Just last week we noted that McDonalds launched plans to replace 2,500 human cashiers with digital kiosks like the ones below (see: McDonalds Is Replacing 2,500 Human Cashiers With Digital Kiosks: Here Is Its Math):
Of course, no matter how much anecdotal and/or hard evidence is presented to liberals on the negative consequences on higher minimum wages they simply can't be convinced it's a bad idea. Somehow, the basic economic concept that raising the price of good (i.e. wages) would somehow destroy demand (i.e. employment levels) for that good just does not compute in the minds of progressives.
Never the less, below is yet another study from economists at the University of Washington that reveals some fairly startling takeaways about Seattle's minimum wage. Per the chart below, minimum wages in Seattle increased from $11 in 2015 to $13 in 2016 and $15 in 2017 for large employers.
To our total shock, the study found that higher minimum wages caused a 9.4% reduction to total hours worked by low-skilled workers, or roughly 14 million hours per year. Given that a full-time employee works 2,080 hours per year, that's equivalent to just over 6,700 full-time equivalents who have lost their jobs, just in the city of Seattle, courtesy of moronic politicians who don't seem to grasp basic mathematical concepts.
Our preferred estimates suggest that the Seattle Minimum Wage Ordinance caused hours worked by low-skilled workers (i.e., those earning under $19 per hour) to fall by 9.4% during the three quarters when the minimum wage was $13 per hour, resulting in a loss of 3.5 million hours worked per calendar quarter. Alternative estimates show the number of low-wage jobs declined by 6.8%, which represents a loss of more than 5,000 jobs. These estimates are robust to cutoffs other than $19.45 A 3.1% increase in wages in jobs that paid less than $19 coupled with a 9.4% loss in hours yields a labor demand elasticity of roughly -3.0, and this large elasticity estimate is robust to other cutoffs.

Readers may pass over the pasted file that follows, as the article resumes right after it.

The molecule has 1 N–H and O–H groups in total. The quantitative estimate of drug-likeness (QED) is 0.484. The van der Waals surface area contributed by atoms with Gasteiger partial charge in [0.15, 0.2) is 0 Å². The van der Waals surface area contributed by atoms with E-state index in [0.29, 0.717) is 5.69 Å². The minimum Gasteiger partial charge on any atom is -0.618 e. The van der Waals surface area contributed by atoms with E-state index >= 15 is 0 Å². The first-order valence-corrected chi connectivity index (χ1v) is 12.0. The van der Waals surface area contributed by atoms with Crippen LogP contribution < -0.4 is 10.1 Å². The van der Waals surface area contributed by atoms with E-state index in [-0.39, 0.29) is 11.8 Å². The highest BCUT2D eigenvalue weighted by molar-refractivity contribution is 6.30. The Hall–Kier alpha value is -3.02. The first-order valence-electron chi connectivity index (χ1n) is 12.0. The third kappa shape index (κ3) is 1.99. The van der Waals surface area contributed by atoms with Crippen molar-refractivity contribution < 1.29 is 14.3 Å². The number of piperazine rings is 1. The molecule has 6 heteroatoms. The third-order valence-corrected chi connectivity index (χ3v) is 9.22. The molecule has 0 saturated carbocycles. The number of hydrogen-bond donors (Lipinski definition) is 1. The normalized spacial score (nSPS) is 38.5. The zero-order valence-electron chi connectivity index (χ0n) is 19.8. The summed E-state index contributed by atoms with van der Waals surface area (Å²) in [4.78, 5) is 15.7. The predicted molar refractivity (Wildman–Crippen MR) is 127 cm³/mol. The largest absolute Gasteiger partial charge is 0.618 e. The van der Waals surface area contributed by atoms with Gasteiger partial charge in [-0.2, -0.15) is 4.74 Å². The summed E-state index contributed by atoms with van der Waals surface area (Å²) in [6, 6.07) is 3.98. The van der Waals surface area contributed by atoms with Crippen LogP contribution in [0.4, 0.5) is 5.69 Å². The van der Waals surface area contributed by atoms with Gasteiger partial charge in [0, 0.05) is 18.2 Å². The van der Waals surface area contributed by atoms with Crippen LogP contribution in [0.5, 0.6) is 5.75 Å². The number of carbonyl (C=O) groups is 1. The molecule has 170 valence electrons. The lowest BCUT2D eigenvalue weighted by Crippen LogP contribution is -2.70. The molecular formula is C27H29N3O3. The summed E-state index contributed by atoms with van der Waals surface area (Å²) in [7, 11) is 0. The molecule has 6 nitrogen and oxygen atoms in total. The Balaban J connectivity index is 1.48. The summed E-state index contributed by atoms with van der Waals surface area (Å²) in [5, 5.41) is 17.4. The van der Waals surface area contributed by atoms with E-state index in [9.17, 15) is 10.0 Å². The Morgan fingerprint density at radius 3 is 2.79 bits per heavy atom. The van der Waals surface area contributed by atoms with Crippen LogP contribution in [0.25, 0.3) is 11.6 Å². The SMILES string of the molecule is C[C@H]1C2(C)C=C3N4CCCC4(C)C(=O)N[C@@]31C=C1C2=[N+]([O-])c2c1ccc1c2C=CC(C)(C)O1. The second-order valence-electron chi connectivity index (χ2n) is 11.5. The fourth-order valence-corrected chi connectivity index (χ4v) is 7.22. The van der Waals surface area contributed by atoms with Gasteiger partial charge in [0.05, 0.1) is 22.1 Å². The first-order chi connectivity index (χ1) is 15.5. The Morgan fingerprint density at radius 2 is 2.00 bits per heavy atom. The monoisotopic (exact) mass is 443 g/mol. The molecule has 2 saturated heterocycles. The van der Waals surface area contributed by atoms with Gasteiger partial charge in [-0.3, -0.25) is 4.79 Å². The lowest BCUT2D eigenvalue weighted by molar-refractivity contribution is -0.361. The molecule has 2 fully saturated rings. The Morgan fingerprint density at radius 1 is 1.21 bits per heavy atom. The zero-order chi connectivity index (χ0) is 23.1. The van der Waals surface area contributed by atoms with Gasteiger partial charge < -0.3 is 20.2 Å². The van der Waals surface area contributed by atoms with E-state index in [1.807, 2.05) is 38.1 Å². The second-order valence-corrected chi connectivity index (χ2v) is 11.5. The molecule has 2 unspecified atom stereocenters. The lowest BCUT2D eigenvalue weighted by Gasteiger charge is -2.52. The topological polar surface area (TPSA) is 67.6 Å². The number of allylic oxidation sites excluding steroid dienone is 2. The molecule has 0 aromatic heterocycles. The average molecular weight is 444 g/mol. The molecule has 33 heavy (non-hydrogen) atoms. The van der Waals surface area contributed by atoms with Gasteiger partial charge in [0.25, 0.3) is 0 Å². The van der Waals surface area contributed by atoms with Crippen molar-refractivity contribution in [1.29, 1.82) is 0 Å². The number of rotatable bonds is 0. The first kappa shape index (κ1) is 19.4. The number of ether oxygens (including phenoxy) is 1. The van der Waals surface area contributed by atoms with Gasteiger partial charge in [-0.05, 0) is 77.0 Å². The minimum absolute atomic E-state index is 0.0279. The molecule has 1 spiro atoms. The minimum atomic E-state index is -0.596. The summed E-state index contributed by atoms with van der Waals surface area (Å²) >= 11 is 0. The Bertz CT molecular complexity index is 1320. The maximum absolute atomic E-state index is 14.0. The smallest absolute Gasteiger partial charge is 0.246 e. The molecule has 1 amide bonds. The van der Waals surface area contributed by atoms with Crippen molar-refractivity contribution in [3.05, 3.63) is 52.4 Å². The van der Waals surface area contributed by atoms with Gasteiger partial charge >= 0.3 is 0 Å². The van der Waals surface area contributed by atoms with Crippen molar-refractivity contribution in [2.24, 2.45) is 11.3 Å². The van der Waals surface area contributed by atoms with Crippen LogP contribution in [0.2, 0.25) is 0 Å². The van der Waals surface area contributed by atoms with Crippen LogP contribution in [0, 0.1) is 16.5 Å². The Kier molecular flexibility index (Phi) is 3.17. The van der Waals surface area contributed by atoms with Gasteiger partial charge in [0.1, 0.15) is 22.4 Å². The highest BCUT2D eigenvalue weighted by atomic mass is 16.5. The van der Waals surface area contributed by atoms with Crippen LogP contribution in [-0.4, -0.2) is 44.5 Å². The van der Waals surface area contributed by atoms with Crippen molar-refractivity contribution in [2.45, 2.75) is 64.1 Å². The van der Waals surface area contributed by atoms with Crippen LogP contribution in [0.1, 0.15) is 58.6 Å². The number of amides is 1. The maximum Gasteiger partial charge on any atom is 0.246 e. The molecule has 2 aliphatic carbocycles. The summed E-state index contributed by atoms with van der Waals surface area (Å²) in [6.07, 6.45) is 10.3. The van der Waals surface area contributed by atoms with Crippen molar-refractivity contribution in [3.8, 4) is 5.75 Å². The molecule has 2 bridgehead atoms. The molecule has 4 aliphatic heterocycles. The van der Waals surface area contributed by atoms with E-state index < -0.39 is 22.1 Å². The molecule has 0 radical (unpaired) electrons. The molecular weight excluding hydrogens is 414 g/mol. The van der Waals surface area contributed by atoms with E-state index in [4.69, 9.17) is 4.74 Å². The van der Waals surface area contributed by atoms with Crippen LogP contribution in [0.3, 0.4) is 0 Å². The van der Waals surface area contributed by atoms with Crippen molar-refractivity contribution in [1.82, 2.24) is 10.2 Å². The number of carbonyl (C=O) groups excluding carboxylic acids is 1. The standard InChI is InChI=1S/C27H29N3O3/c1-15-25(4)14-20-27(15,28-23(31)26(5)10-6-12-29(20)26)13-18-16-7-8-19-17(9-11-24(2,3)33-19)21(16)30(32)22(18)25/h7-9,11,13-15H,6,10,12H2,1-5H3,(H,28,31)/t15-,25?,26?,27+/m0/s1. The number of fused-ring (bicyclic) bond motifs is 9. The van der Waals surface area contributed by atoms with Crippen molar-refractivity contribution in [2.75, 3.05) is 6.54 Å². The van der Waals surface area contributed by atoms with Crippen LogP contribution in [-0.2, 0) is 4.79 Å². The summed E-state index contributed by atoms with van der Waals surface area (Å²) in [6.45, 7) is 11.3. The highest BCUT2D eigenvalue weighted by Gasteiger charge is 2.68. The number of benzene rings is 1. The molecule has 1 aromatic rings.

Adding insult to injury, pay hikes weren't nearly enough to offset lost hours...
Importantly, the lost income associated with the hours reductions exceeds the gain associated with the net wage increase of 3.1%. Using data in Table 3, we compute that the average low-wage employee was paid $1,897 per month. The reduction in hours would cost the average employee $179 per month, while the wage increase would recoup only $54 of this loss, leaving a net loss of $125 per month (6.6%), which is sizable for a low-wage worker.
To our complete 'surprise', the study found that demand for low-wage jobs is more elastic than prior studies from more liberal institutions may have suggested. Shockingly, low-wage jobs are apparently particularly susceptible to automation...who knew?
These results suggest a fundamental rethinking of the nature of low-wage work. Prior elasticity estimates in the range from zero to -0.2 suggest there are few suitable substitutes for low-wage employees, that firms faced with labor cost increases have little option but to raise their wage bill. Seattle data show – even in simple first differences – that payroll expenses on workers earning under $19 per hour either rose minimally or fell as the minimum wage increased from $9.47 to $13 in just over nine months. An elasticity of -3 suggests that low-wage labor is a more substitutable, expendable factor of production. The work of least-paid workers might be performed more efficiently by more skilled and experienced workers commanding a substantially higher wage. This work could, in some circumstances, be automated. In other circumstances, employers may conclude that the work of least-paid workers need not be done at all.
Here is a look at the estimated percentage change in hours worked...
...and total hours.
Conclusion: Keep up the good fight, Bernie. With policies like these, Nancy Pelosi may be the least of Democrats' worries.